Trust the Upstream Community

Note: This post was co-authored by my good friend Thomas Graf.

My last post was around how to effectively contribute to an Open Source community. This post received a fair amount of traction, and I was happy with the conversation it created around Open Source contributions. There are plenty of people who hopefully benefited from this discussion.

Recently, I’ve been having some discussions with my friend Thomas Graf around upstream community engagement. Thomas recently shared with me the below, which are his words on how to engage and trust the upstream community. Thomas was kind enough to let me share these thoughts with everyone. I won’t summarize his words, but instead share them with you below.

1. Trust the upstream community

    Trust leads to openness. Openness leads to respecting all
    opinions. Respect leads to collaboration. Collaboration leads
    to give and take. The taking multiplies over time. Profit.

    Mistrust leads to mistrust.

    Before any interaction I ask myself: Would I say/do that to
    somebody I trust?

 2. Upstream does not care about the product roadmap

    Use cases and vision make up an excellent upstream motivation.
    Product roadmap driven agenda will drive contributors away.
    How I derive a downstream product from upstream is *my* problem,
    not the problem of the community.

    Open source is a long term investment into a sustainable model
    that if done right, can lead to maximum short term gains as well.

 3. Public discussions and public decision making

    Opening the circle of decision making makes a project attractive.
    Trust and respect whoever writes *good* code!

    Having all discussions on the public mailing list or other
    asynchronous communication channels allows new contributors to
    grow into the project by gradually spending more time on it and
    by reading up on previous discussions.

    Only exception: Classified internal material.

 4. Upstream reputation and community building is key

    Feature completeness, upstream merge, and packaging will come
    naturally, driven by magic community pixie dust, faster than
    anybody can imagine.

I agree with everything Thomas says above. Open Source is about transparency and trust. Due to the fact that many projects have disparate developers from not only different companies but also different cultures, locales, and skill levels, developing trust is important to the very essence of Open Source projects. Trust is both in the form of giving as well as receiving trust. Consider trust to be the currency of Open Source development.

I’d like to thank Thomas again for sharing these words with me, and I am grateful to be able to share them with you as well.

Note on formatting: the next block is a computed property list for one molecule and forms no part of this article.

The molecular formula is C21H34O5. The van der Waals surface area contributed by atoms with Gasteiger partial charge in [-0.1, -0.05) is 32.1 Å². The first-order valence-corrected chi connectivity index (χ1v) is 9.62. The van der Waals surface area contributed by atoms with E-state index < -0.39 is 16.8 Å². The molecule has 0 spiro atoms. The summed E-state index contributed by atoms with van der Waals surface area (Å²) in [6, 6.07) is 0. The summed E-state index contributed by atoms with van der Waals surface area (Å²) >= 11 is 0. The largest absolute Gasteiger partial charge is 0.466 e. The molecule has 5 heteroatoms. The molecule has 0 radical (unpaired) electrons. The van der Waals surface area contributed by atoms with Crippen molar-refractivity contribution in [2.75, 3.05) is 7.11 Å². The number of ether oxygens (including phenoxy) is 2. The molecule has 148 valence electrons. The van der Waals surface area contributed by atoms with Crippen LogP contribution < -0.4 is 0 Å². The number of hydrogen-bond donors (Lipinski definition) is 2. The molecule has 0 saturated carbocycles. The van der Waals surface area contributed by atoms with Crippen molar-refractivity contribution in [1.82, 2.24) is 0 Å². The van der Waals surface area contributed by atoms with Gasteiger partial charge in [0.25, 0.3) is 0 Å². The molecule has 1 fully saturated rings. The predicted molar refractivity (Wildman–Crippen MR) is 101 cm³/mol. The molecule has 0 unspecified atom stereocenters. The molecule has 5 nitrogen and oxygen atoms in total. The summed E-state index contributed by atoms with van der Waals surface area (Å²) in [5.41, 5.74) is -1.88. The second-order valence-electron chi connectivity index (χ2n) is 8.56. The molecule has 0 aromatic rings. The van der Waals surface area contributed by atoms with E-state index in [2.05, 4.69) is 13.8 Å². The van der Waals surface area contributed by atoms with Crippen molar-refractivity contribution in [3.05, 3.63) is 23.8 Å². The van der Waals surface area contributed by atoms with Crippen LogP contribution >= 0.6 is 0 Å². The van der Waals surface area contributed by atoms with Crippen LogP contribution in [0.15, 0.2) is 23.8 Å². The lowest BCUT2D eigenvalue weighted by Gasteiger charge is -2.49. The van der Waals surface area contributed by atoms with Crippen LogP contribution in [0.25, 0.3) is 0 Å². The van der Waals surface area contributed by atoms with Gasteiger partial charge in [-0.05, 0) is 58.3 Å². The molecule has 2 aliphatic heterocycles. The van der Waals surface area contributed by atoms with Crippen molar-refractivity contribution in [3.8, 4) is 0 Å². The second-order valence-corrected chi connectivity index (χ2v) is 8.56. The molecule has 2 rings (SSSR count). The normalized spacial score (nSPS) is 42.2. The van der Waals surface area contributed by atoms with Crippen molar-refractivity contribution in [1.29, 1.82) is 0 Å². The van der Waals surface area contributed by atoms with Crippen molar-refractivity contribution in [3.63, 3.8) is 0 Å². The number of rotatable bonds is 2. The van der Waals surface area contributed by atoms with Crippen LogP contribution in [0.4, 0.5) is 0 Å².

How to Effectively Contribute to An Open Source Project Such As OpenStack Neutron

Since being elected as the OpenStack Neutron PTL, I’ve been mostly heads down working to ensure the Neutron project has a successful Juno release. Increasingly, and especially near OpenStack Juno milestone deadlines, I’m seeing frustration from new contributors around their contributions to Neutron. I sent an email to the openstack-dev mailing list this morning addressing this in a terse form, this blog is an attempt to expand upon that email.

An increasing concern I see from people who are new contributors is the perceived issues in getting their code merged into Juno. The common concerns come from one of the following possible ideas:

  1. OpenStack Neutron is a “closed development” environment where only a select few are allowed to make changes.
  2. OpenStack Neutron is part of some grand conspiracy by vendor X, and as I work for vendor Y, my changes never get merged.
  3. OpenStack Neutron needs more core developers, this would solve all the velocity problems.

Addressing the above concerns in order, OpenStack Neutron is not a “closed development” environment. We do all of our work in the open by using mailing lists andIRC (for both meetings and discussions). Anyone can submit a patch to OpenStack Neutron once you’ve signed the CLA and followed the process here. We welcome new contributors and do our best to work with them! My advice for new contributors, echoed below, is to start small, listen and learn.

The second concern around conspiracy theories comes from people who are frustrated that their specification or blueprint isn’t prioritized for inclusion into a specific Juno release. They may also work for a competing company of some existing Neutron core developer, and think there is some political machinations going on here. While it’s true upstream developers work for corporations (we like to get paid and feed our families, it’s true!), it’s also true the core team in particular works together as a team. This means that people who work for Cisco do in fact work with people from VMware, as an example. We’re all working to drive stability and innovation upstream, but we do it in an open and collaborative manner.